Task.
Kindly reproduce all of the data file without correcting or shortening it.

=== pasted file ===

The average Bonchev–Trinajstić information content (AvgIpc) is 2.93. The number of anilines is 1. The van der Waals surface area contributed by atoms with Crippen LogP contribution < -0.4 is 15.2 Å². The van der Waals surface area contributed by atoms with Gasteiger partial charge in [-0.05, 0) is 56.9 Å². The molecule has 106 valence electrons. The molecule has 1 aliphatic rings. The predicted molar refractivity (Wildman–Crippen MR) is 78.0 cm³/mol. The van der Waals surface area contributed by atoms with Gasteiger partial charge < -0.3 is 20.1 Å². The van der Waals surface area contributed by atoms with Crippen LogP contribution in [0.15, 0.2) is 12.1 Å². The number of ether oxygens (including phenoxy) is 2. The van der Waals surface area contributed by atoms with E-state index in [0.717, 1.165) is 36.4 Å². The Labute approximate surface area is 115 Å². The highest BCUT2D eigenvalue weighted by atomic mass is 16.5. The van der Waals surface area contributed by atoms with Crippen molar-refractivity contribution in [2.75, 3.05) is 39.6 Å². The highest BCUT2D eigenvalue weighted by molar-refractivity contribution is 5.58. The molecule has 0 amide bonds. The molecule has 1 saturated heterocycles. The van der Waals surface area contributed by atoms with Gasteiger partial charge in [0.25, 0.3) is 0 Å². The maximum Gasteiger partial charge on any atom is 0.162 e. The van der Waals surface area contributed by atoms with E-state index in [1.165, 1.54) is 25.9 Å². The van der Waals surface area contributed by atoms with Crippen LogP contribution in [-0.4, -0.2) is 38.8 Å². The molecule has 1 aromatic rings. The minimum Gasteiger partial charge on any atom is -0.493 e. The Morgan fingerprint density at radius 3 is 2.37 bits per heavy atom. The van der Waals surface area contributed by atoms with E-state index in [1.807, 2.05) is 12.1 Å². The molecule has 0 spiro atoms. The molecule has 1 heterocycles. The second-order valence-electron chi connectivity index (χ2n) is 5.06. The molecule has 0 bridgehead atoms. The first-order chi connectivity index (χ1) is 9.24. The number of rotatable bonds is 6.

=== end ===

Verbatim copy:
The average Bonchev–Trinajstić information content (AvgIpc) is 2.93. The number of anilines is 1. The van der Waals surface area contributed by atoms with Crippen LogP contribution < -0.4 is 15.2 Å². The van der Waals surface area contributed by atoms with Gasteiger partial charge in [-0.05, 0) is 56.9 Å². The molecule has 106 valence electrons. The molecule has 1 aliphatic rings. The predicted molar refractivity (Wildman–Crippen MR) is 78.0 cm³/mol. The van der Waals surface area contributed by atoms with Gasteiger partial charge < -0.3 is 20.1 Å². The van der Waals surface area contributed by atoms with Crippen LogP contribution in [0.15, 0.2) is 12.1 Å². The number of ether oxygens (including phenoxy) is 2. The van der Waals surface area contributed by atoms with E-state index in [0.717, 1.165) is 36.4 Å². The Labute approximate surface area is 115 Å². The highest BCUT2D eigenvalue weighted by atomic mass is 16.5. The van der Waals surface area contributed by atoms with Crippen molar-refractivity contribution in [2.75, 3.05) is 39.6 Å². The highest BCUT2D eigenvalue weighted by molar-refractivity contribution is 5.58. The molecule has 0 amide bonds. The molecule has 1 saturated heterocycles. The van der Waals surface area contributed by atoms with Gasteiger partial charge in [0.25, 0.3) is 0 Å². The maximum Gasteiger partial charge on any atom is 0.162 e. The van der Waals surface area contributed by atoms with E-state index in [1.165, 1.54) is 25.9 Å². The van der Waals surface area contributed by atoms with Crippen LogP contribution in [-0.4, -0.2) is 38.8 Å². The molecule has 1 aromatic rings. The minimum Gasteiger partial charge on any atom is -0.493 e. The Morgan fingerprint density at radius 3 is 2.37 bits per heavy atom. The van der Waals surface area contributed by atoms with E-state index in [1.807, 2.05) is 12.1 Å². The molecule has 0 spiro atoms. The molecule has 1 heterocycles. The second-order valence-electron chi connectivity index (χ2n) is 5.06. The molecule has 0 bridgehead atoms. The first-order chi connectivity index (χ1) is 9.24. The number of rotatable bonds is 6.